When most patients in the U.S. visit their doctors, they find their medical history missing or incomplete. 1 in 2 American patients say their doctors do not have a complete list of their medications.

But the new health consumer expects a connected health experience the likes of which, as consumers, they expect and generally find in their everyday lives.

One-half of consumers would prefer to get lab test results, access their medical records, and fill out paperwork from a doctor’s office ahead of a visit online versus via phone or in person.

Surescripts conducted a survey with Kelton Global in May 2015 among 1,000 U.S. adults, publishing the results this week, with a press release titled, “Patients Prefer Digitally Savvy Doctors and Demand a Connected Healthcare Experience.”

The customer service experience is telling: more Americans would rather call customer service for their bank, cell phone provider, or credit card company than their health plan, Surescripts discovered.

Even as most physicians have adopted some form of electronic health record in their practice, over one-half of consumers said they continue to sign their names on paper forms, and have their insurance card scanned. One-third wrote their personal information on paper forms, the poll found.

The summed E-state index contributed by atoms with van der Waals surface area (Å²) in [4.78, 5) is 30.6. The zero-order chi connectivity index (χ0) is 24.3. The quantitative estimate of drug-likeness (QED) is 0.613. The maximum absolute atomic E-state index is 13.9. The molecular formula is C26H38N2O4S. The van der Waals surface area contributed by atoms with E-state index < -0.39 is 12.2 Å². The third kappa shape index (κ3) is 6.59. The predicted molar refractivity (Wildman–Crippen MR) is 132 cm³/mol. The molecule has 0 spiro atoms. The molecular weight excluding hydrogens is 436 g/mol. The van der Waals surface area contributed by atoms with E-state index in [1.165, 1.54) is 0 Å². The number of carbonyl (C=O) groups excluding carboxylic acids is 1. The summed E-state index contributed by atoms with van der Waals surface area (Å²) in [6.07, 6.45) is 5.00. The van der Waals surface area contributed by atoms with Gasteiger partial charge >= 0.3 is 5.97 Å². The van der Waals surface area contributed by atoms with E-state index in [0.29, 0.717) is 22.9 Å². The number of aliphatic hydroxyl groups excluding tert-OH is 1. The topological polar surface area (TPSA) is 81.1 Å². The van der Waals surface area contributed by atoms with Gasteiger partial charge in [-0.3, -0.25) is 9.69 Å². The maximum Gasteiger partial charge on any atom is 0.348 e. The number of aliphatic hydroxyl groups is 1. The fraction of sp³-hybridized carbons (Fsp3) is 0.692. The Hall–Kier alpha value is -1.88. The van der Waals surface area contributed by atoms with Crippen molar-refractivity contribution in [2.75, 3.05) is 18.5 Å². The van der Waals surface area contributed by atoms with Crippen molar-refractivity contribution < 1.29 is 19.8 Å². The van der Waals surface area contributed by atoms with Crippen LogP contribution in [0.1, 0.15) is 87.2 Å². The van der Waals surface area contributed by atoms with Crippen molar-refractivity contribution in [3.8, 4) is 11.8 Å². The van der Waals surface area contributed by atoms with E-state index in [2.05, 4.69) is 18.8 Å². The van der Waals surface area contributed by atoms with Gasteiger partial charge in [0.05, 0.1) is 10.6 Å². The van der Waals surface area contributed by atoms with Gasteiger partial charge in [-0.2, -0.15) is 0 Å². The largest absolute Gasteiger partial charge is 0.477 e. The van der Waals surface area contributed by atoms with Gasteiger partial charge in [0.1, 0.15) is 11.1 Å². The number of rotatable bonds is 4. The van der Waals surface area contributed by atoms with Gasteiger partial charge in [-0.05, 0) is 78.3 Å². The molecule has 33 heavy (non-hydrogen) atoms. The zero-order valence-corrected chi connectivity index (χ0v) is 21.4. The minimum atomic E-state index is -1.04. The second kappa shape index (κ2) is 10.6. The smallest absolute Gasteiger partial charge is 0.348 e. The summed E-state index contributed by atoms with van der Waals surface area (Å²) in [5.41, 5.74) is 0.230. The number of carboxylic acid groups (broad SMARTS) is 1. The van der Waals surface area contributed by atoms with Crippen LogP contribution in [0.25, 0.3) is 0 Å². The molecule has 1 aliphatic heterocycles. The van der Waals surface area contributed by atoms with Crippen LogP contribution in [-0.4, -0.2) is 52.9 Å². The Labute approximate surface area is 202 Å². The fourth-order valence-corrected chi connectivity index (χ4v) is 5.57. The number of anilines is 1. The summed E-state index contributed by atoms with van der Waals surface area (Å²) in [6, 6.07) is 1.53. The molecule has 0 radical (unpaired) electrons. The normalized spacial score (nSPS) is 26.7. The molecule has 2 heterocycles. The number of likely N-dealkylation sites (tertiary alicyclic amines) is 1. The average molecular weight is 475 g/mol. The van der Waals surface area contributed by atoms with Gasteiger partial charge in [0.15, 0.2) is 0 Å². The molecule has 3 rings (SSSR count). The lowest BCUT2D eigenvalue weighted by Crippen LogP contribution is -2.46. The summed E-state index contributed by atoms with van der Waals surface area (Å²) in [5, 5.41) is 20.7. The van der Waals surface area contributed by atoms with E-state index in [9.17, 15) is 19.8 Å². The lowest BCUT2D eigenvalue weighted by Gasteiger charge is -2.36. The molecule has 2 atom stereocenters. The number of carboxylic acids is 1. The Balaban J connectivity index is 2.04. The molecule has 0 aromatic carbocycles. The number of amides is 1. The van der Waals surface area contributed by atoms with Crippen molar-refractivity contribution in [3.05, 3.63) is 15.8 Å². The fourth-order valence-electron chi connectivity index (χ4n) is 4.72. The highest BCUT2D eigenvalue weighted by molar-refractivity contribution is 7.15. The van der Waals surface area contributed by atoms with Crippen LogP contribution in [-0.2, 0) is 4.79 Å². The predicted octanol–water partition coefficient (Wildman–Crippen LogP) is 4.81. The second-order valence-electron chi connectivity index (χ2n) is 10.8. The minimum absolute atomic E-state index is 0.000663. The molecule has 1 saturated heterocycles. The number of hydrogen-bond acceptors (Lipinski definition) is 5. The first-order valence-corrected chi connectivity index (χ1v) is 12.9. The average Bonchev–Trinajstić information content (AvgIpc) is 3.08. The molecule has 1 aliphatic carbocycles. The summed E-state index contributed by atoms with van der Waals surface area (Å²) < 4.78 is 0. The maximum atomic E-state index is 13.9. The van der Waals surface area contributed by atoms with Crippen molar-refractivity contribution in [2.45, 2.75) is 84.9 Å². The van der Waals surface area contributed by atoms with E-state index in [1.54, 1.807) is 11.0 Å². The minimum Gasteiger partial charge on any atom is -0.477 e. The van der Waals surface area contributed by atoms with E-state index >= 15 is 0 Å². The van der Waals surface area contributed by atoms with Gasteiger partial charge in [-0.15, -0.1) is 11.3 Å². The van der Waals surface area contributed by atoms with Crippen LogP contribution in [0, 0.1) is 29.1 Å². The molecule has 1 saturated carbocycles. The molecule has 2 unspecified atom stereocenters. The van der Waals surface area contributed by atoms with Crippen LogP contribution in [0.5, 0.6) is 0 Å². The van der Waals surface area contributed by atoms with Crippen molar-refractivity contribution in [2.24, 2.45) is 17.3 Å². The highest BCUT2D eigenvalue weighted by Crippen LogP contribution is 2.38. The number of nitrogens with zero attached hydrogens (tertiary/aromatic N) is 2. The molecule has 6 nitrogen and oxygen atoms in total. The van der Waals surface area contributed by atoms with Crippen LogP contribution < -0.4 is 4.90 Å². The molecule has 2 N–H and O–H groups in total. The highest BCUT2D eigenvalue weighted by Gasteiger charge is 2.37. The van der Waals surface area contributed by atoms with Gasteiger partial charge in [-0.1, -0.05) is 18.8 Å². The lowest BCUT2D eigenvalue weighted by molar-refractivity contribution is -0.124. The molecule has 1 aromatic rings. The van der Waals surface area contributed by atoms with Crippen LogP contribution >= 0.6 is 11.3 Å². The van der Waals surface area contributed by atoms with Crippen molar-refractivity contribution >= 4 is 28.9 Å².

But using digital tech in the office gives consumers a perception of the provider that they are organized (70% of consumers say), efficient (70%), innovative (40%), and competent (33%).

When consumers sees technology that allows them to schedule appointments online, 68% of patients say they feel relieved, 65% are “confident” in their physician, and have comfort (55%).

Health Populi’s Hot Points:  The connected health/digital experience plays into consumers evolution as homo informaticus, a transformational trend which I explained here in Health Populi.

ZocDoc wrote their take on this phenomenon in August 2015 in their whitepaper, Healthcare Dropouts: The Quiet Crisis. Their research has found that Millennials, women and parents have begun to withdraw from traditional healthcare providers at higher rates than other population segments. “Healthcare just isn’t quick or convenient enough for patients to bother,” ZocDoc asserts, finding that 31% of people say it’s hard to get a last-minute appointment, 27% of people can’t get out of work to make the appointment, and 22% would go to an urgent care clinic — or an ER — instead.

“Healthcare needs to catch up with consumer-first, digital experiences,” ZocDoc concludes.

This sentiment underlies the Surescripts findings.